A blank check to Sacramento would be a Dickens of a bad deal
Back when I was working in schools in New England, we had snow days. In California, our kids have “budget cut days.” Unlike the snow days, there’s no surprise or joy to them and they never get made up. Once they’re gone, they’re gone forever. For those kids who need them the most, like the hundreds of thousands of students in our state who are learning English, the learning time is irretrievably lost.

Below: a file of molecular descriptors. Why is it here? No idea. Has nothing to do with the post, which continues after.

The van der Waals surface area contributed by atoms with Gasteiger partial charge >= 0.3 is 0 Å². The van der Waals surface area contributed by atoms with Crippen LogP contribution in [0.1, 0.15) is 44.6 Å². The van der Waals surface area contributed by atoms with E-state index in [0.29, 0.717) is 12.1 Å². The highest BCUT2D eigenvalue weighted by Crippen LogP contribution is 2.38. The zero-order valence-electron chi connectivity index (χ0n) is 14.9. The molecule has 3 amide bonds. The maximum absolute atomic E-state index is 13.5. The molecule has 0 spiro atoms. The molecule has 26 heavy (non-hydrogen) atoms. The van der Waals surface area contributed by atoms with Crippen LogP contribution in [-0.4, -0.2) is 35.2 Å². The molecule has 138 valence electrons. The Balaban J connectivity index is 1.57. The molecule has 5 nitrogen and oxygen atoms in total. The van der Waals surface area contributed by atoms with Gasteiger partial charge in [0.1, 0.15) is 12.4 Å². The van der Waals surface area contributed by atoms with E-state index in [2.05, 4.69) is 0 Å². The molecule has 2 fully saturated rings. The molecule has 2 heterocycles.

This November, California voters are going to be asked to vote for ballot initiatives to tax themselves and the rich to raise more money for education. In the coming months, the proponents of these initiatives will serenade us with stories of cuts to the school year, increasing class sizes, and disappearing education services while our state’s wealthiest citizens live high on the hog. I can see the commercials already – a sad child staring out of the screen, begging voters, “Please sir. Tax the rich so I can have a future.” Based on recent polls, Californians are poised to respond to these messages and pass the initiatives.
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